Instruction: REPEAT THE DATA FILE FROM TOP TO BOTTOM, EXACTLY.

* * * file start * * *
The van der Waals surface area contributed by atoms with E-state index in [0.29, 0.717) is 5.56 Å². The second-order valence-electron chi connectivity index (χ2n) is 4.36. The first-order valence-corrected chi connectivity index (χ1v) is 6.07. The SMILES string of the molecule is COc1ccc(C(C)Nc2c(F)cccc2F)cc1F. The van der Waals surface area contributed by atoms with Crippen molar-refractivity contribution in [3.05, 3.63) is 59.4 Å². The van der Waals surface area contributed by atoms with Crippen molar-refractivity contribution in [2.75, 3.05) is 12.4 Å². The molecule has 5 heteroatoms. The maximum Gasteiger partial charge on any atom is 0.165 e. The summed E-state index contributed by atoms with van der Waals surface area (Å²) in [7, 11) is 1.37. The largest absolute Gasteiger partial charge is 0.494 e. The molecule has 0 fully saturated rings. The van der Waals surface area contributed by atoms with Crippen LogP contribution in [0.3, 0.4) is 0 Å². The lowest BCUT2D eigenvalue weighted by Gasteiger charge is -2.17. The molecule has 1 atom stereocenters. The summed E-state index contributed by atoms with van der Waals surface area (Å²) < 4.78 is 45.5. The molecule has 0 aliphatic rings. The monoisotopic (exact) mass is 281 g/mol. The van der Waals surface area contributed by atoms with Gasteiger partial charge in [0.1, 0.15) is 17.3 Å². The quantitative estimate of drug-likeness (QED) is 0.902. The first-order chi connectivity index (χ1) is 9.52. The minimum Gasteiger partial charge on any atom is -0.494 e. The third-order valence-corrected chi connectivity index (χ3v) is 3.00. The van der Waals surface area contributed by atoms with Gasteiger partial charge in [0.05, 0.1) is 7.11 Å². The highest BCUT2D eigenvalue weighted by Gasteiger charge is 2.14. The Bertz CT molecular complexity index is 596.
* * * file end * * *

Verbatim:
The van der Waals surface area contributed by atoms with E-state index in [0.29, 0.717) is 5.56 Å². The second-order valence-electron chi connectivity index (χ2n) is 4.36. The first-order valence-corrected chi connectivity index (χ1v) is 6.07. The SMILES string of the molecule is COc1ccc(C(C)Nc2c(F)cccc2F)cc1F. The van der Waals surface area contributed by atoms with Crippen molar-refractivity contribution in [3.05, 3.63) is 59.4 Å². The van der Waals surface area contributed by atoms with Crippen molar-refractivity contribution in [2.75, 3.05) is 12.4 Å². The molecule has 5 heteroatoms. The maximum Gasteiger partial charge on any atom is 0.165 e. The summed E-state index contributed by atoms with van der Waals surface area (Å²) in [7, 11) is 1.37. The largest absolute Gasteiger partial charge is 0.494 e. The molecule has 0 fully saturated rings. The van der Waals surface area contributed by atoms with Crippen LogP contribution in [0.3, 0.4) is 0 Å². The lowest BCUT2D eigenvalue weighted by Gasteiger charge is -2.17. The molecule has 1 atom stereocenters. The summed E-state index contributed by atoms with van der Waals surface area (Å²) < 4.78 is 45.5. The molecule has 0 aliphatic rings. The monoisotopic (exact) mass is 281 g/mol. The van der Waals surface area contributed by atoms with Gasteiger partial charge in [0.1, 0.15) is 17.3 Å². The quantitative estimate of drug-likeness (QED) is 0.902. The first-order chi connectivity index (χ1) is 9.52. The minimum Gasteiger partial charge on any atom is -0.494 e. The third-order valence-corrected chi connectivity index (χ3v) is 3.00. The van der Waals surface area contributed by atoms with Gasteiger partial charge in [0.05, 0.1) is 7.11 Å². The highest BCUT2D eigenvalue weighted by Gasteiger charge is 2.14. The Bertz CT molecular complexity index is 596.